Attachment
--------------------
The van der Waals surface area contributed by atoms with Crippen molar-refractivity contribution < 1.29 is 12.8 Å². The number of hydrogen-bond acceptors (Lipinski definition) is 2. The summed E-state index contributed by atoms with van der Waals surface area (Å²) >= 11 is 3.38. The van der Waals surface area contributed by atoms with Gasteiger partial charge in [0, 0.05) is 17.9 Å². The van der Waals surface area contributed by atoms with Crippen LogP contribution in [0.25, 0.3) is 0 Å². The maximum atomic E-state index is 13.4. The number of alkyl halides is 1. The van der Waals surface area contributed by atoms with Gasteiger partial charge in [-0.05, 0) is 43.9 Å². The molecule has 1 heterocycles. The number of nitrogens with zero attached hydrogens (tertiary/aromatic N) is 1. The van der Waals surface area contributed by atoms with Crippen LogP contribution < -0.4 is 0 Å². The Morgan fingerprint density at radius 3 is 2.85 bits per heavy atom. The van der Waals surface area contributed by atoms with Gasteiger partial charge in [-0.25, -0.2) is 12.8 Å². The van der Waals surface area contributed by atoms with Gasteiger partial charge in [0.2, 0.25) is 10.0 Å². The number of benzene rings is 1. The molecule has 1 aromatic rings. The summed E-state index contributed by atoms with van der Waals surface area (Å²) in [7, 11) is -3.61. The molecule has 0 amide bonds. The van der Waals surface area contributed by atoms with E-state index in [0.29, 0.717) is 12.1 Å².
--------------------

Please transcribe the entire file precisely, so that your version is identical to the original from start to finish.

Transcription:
The van der Waals surface area contributed by atoms with Crippen molar-refractivity contribution < 1.29 is 12.8 Å². The number of hydrogen-bond acceptors (Lipinski definition) is 2. The summed E-state index contributed by atoms with van der Waals surface area (Å²) >= 11 is 3.38. The van der Waals surface area contributed by atoms with Gasteiger partial charge in [0, 0.05) is 17.9 Å². The van der Waals surface area contributed by atoms with Crippen LogP contribution in [0.25, 0.3) is 0 Å². The maximum atomic E-state index is 13.4. The number of alkyl halides is 1. The van der Waals surface area contributed by atoms with Gasteiger partial charge in [-0.05, 0) is 43.9 Å². The molecule has 1 heterocycles. The number of nitrogens with zero attached hydrogens (tertiary/aromatic N) is 1. The van der Waals surface area contributed by atoms with Crippen LogP contribution < -0.4 is 0 Å². The Morgan fingerprint density at radius 3 is 2.85 bits per heavy atom. The van der Waals surface area contributed by atoms with Gasteiger partial charge in [-0.25, -0.2) is 12.8 Å². The van der Waals surface area contributed by atoms with Gasteiger partial charge in [0.2, 0.25) is 10.0 Å². The number of benzene rings is 1. The molecule has 1 aromatic rings. The summed E-state index contributed by atoms with van der Waals surface area (Å²) in [7, 11) is -3.61. The molecule has 0 amide bonds. The van der Waals surface area contributed by atoms with E-state index in [0.29, 0.717) is 12.1 Å².